Lecture 9_Two Kinds of Metaphysics (Plato and Aristotle)

Lecture 9_Two Kinds of Metaphysics (Plato and Aristotle) -...

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Two Kinds of Metaphysics: Plato and Aristotle 1. Plato a. The Forms Plato was the first great systematic metaphysician. The most important feature of Plato’s philosophy is his theory of Forms. Forms are sometimes referred to as Ideas, but not “ideas” in a person’s mind but rather ideal forms or perfect examples, the perfect circle or perfect beauty. Forms are the ultimate reality, and they are eternal and unchanging, unlike the world of our everyday experience. Plato posits two worlds, the world of being (where the forms are located, which is eternal and unchanging) and the world of becoming (where we live, the world that is always changing). In this way, Plato reconciled the views of Heraclitus (all is in “flux”) and Parmenides (the real world is unchanging and not the world of experience). Our only access to the world of being is through our reason and our capacity for intellectual thought. b. “The Myth of the Cave” The world of Forms is the real world. The world in which we live is less than real because it does not contain eternity and necessity. In “The Myth of the Cave,” Plato describes the theory of the forms. Our world is like a set of shadows of the real world; it is not an illusion, but it is a mere imitation of the bright originals. c. Forms as Definitions One way to think of the Forms is to think of them as definitions. For example, two horses have in common the Form horse, and you recognize them each as a horse because they share the Form of horse. Each individual horse “participates” in the Form of horse. The Form kind of acts like a definition; it allows you to recognize a horse, no matter what its individual characteristics may be. But participation is a notoriously unclear notion, unless it means just “member of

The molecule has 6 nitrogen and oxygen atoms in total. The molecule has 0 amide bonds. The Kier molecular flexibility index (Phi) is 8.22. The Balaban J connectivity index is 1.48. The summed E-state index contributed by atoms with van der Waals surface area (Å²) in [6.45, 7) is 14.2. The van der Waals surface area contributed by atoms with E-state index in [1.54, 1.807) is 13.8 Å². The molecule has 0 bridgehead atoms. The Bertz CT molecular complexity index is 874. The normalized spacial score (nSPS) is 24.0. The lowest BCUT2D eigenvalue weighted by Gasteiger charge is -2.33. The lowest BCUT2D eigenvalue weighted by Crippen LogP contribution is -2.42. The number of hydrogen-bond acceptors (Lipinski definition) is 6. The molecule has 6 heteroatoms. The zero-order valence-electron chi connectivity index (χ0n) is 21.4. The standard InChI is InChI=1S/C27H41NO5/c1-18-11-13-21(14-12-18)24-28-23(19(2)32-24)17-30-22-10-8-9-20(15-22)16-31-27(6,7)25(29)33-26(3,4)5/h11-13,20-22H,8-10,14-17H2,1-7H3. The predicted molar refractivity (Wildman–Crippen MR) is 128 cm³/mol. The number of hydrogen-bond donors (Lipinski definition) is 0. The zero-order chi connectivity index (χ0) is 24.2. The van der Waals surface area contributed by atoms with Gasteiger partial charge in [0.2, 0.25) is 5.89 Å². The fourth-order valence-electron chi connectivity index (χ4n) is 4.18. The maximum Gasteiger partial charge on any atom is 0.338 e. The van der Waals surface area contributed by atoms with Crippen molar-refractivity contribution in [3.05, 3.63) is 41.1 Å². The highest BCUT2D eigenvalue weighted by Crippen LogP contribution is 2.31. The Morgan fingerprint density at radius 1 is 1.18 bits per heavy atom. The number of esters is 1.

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Lecture 9_Two Kinds of Metaphysics (Plato and Aristotle) -...

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